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The Action Thread Part Two

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Look back on this snippet of the brilliant performance by Music Generation Carlow Trad Ensemble #Reelig live on stage last week at the Creative Connexions Festival in Sitges, Barcelona.

As part of the Festival's headline performance on Saturday the group also performed alongside internationally renowned dancers Velocity(David Geaney and Anne Marie Keaney) - what a remarkable way to spend the bank holiday weekend. Enormous congratulations to all!

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Music Generation Offaly/ Westmeath

c/o Offaly County Council; Áras an Chontae; Charleville Road; Tullamore, Co. Offaly R35 F893

(057) 934 - 6800 | musicgen@offalycoco.ie

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SINFONIETTA

 
 
SINFONIETTA is a NEW orchestral outreach project being developed by MGOW in partnership with the Maynooth University Music Department.
 
SINFONIETTA aims to give young musicians who may or may not already be part of an ensemble, the experience of working with some of the country's leading conductors and players right here in the Midlands.
 
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Sinfonietta is an opportunity for young people who may or may not already be part of an ensemble to work with some of the country's leading conductors and players over a series of intensive rehearsals intended to challenge individual and group playing.

It is hoped that young people joining SINFONIETTA will take this learning back to their regular school & community orchestras and lessons. 

The professional musician team will bring together experienced performers and professionals from Maynooth University and Music Generation Offaly/Westmeath, under the guidance of Artistic Director, composer and conductor Andrew Synnott, and Deputy Director Karen ní Bhroin. Current students of Maynooth University Department of Music will also form part of the ensemble, attending monthly rehearsals where they will act as ‘learning buddies’, and performing in the Finale Concert.

During each rehearsal the team will work through repertoire carefully selected by our Artistic Director.  In this way, all of the musicians involved will have the opportunity to extend their instrumental and ensemble skills as they work towards a fantastic performance.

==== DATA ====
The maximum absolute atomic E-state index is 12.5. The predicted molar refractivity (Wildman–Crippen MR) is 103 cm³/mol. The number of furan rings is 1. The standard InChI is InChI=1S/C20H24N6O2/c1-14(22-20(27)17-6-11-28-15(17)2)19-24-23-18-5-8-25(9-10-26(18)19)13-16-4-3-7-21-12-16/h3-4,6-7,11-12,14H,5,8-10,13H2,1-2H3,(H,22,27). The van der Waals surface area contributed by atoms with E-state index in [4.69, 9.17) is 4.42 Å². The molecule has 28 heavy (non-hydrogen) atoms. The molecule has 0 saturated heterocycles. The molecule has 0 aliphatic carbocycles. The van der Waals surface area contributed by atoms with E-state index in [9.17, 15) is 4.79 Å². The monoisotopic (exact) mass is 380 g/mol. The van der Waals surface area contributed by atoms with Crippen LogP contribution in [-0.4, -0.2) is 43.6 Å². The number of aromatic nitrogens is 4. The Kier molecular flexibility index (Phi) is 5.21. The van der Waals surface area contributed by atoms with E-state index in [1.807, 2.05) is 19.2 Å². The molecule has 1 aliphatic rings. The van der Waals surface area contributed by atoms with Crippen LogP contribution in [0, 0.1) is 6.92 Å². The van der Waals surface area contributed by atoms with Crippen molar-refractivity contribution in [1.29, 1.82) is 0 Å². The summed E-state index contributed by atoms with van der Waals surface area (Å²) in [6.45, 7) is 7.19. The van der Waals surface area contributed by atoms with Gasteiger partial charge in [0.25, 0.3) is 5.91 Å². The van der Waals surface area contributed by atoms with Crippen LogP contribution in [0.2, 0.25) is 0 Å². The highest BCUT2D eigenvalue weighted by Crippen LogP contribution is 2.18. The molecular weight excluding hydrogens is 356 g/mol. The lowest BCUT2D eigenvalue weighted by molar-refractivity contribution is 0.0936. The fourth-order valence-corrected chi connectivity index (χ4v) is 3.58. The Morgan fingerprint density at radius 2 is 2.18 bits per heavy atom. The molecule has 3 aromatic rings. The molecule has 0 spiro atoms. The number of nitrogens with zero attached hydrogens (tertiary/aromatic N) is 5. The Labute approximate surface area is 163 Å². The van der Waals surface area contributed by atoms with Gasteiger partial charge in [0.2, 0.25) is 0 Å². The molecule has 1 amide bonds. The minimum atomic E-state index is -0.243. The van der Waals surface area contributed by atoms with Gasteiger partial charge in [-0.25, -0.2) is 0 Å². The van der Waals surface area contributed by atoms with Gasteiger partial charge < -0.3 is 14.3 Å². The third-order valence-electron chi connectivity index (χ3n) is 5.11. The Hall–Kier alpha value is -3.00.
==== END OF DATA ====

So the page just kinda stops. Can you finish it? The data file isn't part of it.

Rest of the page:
All successful applicants will be expected to commit to attending the full schedule of rehearsals; should be prepared for intensive sessions and willing to work on parts in-between!

The rehearsal schedule and concert dates are:

  • 25 November, 2017;

  • 9 December, 2017;

  • 3 February, 2018;

  • 3 March, 2018;

  • 7 April, 2018;

  • 21 April, 2018 (Finale Concert)

Rehearsals will take place over a full day, from 11am to 4pm, and are based in Athlone Institute of Technology.

Who should apply?

SINFONIETTA is for young musicians aged between 11 and 19 who are looking to be challenged in their individual and ensemble playing.

Applications from enthusiastic, hard-working string, woodwind & brass instrumentalists and percussion, harp and piano players are welcome.

Previous experience of playing in an ensemble isn't necessary but it is advantageous.

There is no audition – application is by completing the online form and through teacher recommendation. Selection criteria will apply.

The small print!

  • Please check for potential date clashes in advance of applying.

  • Failure to attend rehearsals may impact ability to perform in the final concert.

  • Cost: €100 (non-refundable membership fee)

  • There is no audition – application is by completing the online form and through teacher recommendation.

  • Selection criteria will apply.

  • The number of places available will be dictated by the final instrumentation of the ensemble.

APPLY ONLINE HERE

Deadline for receipt of applications: 3rd November, 2017

 
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SINFONIETTA is an orchestral residency being developed by  Maynooth University Department of Music in partnership with MGOW. 

What is SINFONIETTA?